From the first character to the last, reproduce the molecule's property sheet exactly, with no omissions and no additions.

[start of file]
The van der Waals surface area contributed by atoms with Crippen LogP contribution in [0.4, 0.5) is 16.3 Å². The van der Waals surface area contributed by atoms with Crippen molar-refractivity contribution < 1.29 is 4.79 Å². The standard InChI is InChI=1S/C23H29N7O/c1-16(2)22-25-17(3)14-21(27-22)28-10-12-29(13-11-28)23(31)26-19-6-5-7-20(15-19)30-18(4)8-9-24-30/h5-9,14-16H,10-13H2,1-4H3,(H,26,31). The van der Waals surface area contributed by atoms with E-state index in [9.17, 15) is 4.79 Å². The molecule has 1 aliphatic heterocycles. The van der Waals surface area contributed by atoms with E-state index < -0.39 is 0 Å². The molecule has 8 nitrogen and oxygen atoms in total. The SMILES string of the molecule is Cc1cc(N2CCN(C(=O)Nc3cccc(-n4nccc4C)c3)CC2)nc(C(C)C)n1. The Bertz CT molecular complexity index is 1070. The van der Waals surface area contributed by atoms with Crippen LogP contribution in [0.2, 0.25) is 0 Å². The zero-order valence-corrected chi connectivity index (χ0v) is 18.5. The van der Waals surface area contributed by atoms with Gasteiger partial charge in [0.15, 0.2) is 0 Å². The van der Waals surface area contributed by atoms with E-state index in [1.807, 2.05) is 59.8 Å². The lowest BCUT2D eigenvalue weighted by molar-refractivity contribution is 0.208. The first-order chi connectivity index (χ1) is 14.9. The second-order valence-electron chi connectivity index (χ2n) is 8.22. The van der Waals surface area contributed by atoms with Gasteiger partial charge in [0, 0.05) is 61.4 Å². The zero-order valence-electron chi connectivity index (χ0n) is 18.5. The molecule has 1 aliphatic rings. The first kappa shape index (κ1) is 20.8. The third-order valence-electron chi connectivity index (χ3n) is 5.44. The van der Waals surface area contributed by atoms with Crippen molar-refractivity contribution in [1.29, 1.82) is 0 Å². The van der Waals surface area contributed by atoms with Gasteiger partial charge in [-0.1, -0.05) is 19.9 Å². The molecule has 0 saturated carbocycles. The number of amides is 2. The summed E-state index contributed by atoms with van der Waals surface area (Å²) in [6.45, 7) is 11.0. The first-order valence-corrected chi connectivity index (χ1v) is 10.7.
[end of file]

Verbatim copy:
The van der Waals surface area contributed by atoms with Crippen LogP contribution in [0.4, 0.5) is 16.3 Å². The van der Waals surface area contributed by atoms with Crippen molar-refractivity contribution < 1.29 is 4.79 Å². The standard InChI is InChI=1S/C23H29N7O/c1-16(2)22-25-17(3)14-21(27-22)28-10-12-29(13-11-28)23(31)26-19-6-5-7-20(15-19)30-18(4)8-9-24-30/h5-9,14-16H,10-13H2,1-4H3,(H,26,31). The van der Waals surface area contributed by atoms with E-state index in [9.17, 15) is 4.79 Å². The molecule has 1 aliphatic heterocycles. The van der Waals surface area contributed by atoms with E-state index < -0.39 is 0 Å². The molecule has 8 nitrogen and oxygen atoms in total. The SMILES string of the molecule is Cc1cc(N2CCN(C(=O)Nc3cccc(-n4nccc4C)c3)CC2)nc(C(C)C)n1. The Bertz CT molecular complexity index is 1070. The van der Waals surface area contributed by atoms with Crippen LogP contribution in [0.2, 0.25) is 0 Å². The zero-order valence-corrected chi connectivity index (χ0v) is 18.5. The van der Waals surface area contributed by atoms with Gasteiger partial charge in [0.15, 0.2) is 0 Å². The van der Waals surface area contributed by atoms with E-state index in [1.807, 2.05) is 59.8 Å². The lowest BCUT2D eigenvalue weighted by molar-refractivity contribution is 0.208. The first-order chi connectivity index (χ1) is 14.9. The second-order valence-electron chi connectivity index (χ2n) is 8.22. The van der Waals surface area contributed by atoms with Gasteiger partial charge in [0, 0.05) is 61.4 Å². The zero-order valence-electron chi connectivity index (χ0n) is 18.5. The molecule has 1 aliphatic rings. The first kappa shape index (κ1) is 20.8. The third-order valence-electron chi connectivity index (χ3n) is 5.44. The van der Waals surface area contributed by atoms with Crippen molar-refractivity contribution in [1.29, 1.82) is 0 Å². The van der Waals surface area contributed by atoms with Gasteiger partial charge in [-0.1, -0.05) is 19.9 Å². The molecule has 0 saturated carbocycles. The number of amides is 2. The summed E-state index contributed by atoms with van der Waals surface area (Å²) in [6.45, 7) is 11.0. The first-order valence-corrected chi connectivity index (χ1v) is 10.7.